It also warns not to use other than the code they give you which is particularly cautious not to activate the LEDs over a certain limit in order not to draw more than the 2 Amps

And it has other advice as well - test one small part at a time, before presuming to put it all together.

As I have pointed out before, if you wish to use multiple rechargeable lithium cells, you will need the charger designed for the job.  A single cell would require a different - step-up - converter and you would be draining it heavily, 3 Amps at least just to provide 2 A at 5 V.
Hey Thanks for that.

Yeah i see now.
What would happen if i drew 85watt out of a 50watt driver?


I don't intend to use a single Lithium Battery.  My plan was to use 4 x 18650 and use a Dc to DC converter to step it down to 5v that i need to power both.  I have a NiteCore Charger that will charge these outside of the finished device.

Alternatively i can look at using a Lipo power pack like that from a quad copter or RC car Like this

Also the lighting would never be continuously on.  It will just flash patterns over a number of seconds.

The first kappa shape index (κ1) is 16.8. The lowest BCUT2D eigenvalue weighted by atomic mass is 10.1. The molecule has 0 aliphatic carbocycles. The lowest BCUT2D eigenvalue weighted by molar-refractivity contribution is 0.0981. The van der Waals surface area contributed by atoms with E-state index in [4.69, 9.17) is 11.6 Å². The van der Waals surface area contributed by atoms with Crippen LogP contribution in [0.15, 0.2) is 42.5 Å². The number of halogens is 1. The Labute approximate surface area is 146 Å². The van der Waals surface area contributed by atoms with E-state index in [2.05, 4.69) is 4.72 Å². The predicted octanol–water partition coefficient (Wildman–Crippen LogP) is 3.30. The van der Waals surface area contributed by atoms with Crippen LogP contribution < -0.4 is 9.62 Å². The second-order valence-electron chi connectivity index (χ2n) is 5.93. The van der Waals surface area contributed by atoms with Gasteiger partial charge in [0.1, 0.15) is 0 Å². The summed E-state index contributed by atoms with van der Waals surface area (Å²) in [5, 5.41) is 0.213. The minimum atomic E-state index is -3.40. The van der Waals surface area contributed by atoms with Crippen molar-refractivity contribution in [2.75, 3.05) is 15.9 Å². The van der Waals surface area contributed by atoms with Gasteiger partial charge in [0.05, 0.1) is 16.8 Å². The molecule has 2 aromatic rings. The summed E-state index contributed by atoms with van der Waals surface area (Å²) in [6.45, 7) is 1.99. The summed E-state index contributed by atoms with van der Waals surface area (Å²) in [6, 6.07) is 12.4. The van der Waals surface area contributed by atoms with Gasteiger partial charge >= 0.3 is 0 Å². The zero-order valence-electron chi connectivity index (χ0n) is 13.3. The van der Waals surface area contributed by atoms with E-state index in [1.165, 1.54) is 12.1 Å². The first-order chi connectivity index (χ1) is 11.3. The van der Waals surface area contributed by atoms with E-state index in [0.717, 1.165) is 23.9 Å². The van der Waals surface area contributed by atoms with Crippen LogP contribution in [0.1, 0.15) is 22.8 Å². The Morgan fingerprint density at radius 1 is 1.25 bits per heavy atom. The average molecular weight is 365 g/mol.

Grumpy_Mike

#8
Aug 10, 2018, 08:45 pm Last Edit: Aug 10, 2018, 08:46 pm by Grumpy_Mike
Quote
What would happen if i drew 85watt out of a 50watt driver
Either the power supply would shut down, if you are lucky, otherwise

Bang

Quote
use a Dc to DC converter to step it down to 5v
Have you seen what an 85W D.C. to D.C. converter costs?

Paul__B

I don't intend to use a single Lithium Battery.  My plan was to use 4 x 18650 and use a Dc to DC converter to step it down to 5v that i need to power both.  I have a NiteCore Charger that will charge these outside of the finished device.
So, you have taken the battery situation into account.  Good.

Alternatively i can look at using a Lipo power pack like that from a quad copter or RC car Like this
Ok.  I have repaired your link.  :smiley-lol:

Also the lighting would never be continuously on.  It will just flash patterns over a number of seconds.
Nevertheless, the DC-DC converter originally cited has virtually no reservoir capacity, so you cannot overload it even briefly.

crazeuk

#10
Aug 16, 2018, 02:17 am Last Edit: Aug 16, 2018, 02:18 am by crazeuk
Thanks Paul_B for fixing the link.

And thanks to all the advice

Its a steep learning curve.

Okay so we are slowly getting there.
The small bits are arriving.  Idid order the 50watt driver earlier mentioned, but i can use that for another project.

I just came across this DC-DC-Converter-150W Step-down.

Would this be sufficient?

Grumpy_Mike

Quote
Would this be sufficient?
No.

That converter has a constant current output.

You need a 5V constant voltage output. Concentrate on the voltage and current output and forget the wattage rating.